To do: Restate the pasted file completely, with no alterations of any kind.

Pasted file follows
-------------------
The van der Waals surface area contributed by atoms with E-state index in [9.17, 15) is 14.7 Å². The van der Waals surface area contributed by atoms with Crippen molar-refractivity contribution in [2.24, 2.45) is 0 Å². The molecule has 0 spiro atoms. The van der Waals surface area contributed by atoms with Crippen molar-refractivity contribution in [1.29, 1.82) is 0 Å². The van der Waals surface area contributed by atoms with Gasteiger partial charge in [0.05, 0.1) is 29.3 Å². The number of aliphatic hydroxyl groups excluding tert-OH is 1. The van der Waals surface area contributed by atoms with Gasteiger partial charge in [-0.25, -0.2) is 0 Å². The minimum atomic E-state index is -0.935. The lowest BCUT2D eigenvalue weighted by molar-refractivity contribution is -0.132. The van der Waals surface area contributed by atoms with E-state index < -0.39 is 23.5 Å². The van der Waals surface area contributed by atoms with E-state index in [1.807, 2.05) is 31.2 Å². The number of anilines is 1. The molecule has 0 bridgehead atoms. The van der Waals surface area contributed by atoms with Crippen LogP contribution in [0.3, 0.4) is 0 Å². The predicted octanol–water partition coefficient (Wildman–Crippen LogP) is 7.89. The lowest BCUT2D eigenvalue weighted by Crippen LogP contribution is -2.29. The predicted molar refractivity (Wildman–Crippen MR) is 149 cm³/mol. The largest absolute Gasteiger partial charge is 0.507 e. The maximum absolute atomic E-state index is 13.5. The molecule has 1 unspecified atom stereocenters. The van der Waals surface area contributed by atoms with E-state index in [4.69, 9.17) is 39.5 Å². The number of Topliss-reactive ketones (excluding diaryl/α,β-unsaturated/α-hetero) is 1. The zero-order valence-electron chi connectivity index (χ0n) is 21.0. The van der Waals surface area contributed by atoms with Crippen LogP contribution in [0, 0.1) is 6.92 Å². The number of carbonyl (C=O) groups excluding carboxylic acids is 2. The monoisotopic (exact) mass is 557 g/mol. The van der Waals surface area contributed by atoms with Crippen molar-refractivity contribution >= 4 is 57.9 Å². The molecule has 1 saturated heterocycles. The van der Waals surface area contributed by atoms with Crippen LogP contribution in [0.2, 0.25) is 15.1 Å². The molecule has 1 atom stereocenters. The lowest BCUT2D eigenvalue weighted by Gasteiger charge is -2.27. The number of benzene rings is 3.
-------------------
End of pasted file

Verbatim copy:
The van der Waals surface area contributed by atoms with E-state index in [9.17, 15) is 14.7 Å². The van der Waals surface area contributed by atoms with Crippen molar-refractivity contribution in [2.24, 2.45) is 0 Å². The molecule has 0 spiro atoms. The van der Waals surface area contributed by atoms with Crippen molar-refractivity contribution in [1.29, 1.82) is 0 Å². The van der Waals surface area contributed by atoms with Gasteiger partial charge in [0.05, 0.1) is 29.3 Å². The number of aliphatic hydroxyl groups excluding tert-OH is 1. The van der Waals surface area contributed by atoms with Gasteiger partial charge in [-0.25, -0.2) is 0 Å². The minimum atomic E-state index is -0.935. The lowest BCUT2D eigenvalue weighted by molar-refractivity contribution is -0.132. The van der Waals surface area contributed by atoms with E-state index < -0.39 is 23.5 Å². The van der Waals surface area contributed by atoms with E-state index in [1.807, 2.05) is 31.2 Å². The number of anilines is 1. The molecule has 0 bridgehead atoms. The van der Waals surface area contributed by atoms with Crippen LogP contribution in [0.3, 0.4) is 0 Å². The predicted octanol–water partition coefficient (Wildman–Crippen LogP) is 7.89. The lowest BCUT2D eigenvalue weighted by Crippen LogP contribution is -2.29. The predicted molar refractivity (Wildman–Crippen MR) is 149 cm³/mol. The largest absolute Gasteiger partial charge is 0.507 e. The maximum absolute atomic E-state index is 13.5. The molecule has 1 unspecified atom stereocenters. The van der Waals surface area contributed by atoms with E-state index in [4.69, 9.17) is 39.5 Å². The number of Topliss-reactive ketones (excluding diaryl/α,β-unsaturated/α-hetero) is 1. The zero-order valence-electron chi connectivity index (χ0n) is 21.0. The van der Waals surface area contributed by atoms with Crippen LogP contribution in [0, 0.1) is 6.92 Å². The number of carbonyl (C=O) groups excluding carboxylic acids is 2. The monoisotopic (exact) mass is 557 g/mol. The van der Waals surface area contributed by atoms with Crippen molar-refractivity contribution >= 4 is 57.9 Å². The molecule has 1 saturated heterocycles. The van der Waals surface area contributed by atoms with Crippen LogP contribution in [0.2, 0.25) is 15.1 Å². The molecule has 1 atom stereocenters. The lowest BCUT2D eigenvalue weighted by Gasteiger charge is -2.27. The number of benzene rings is 3.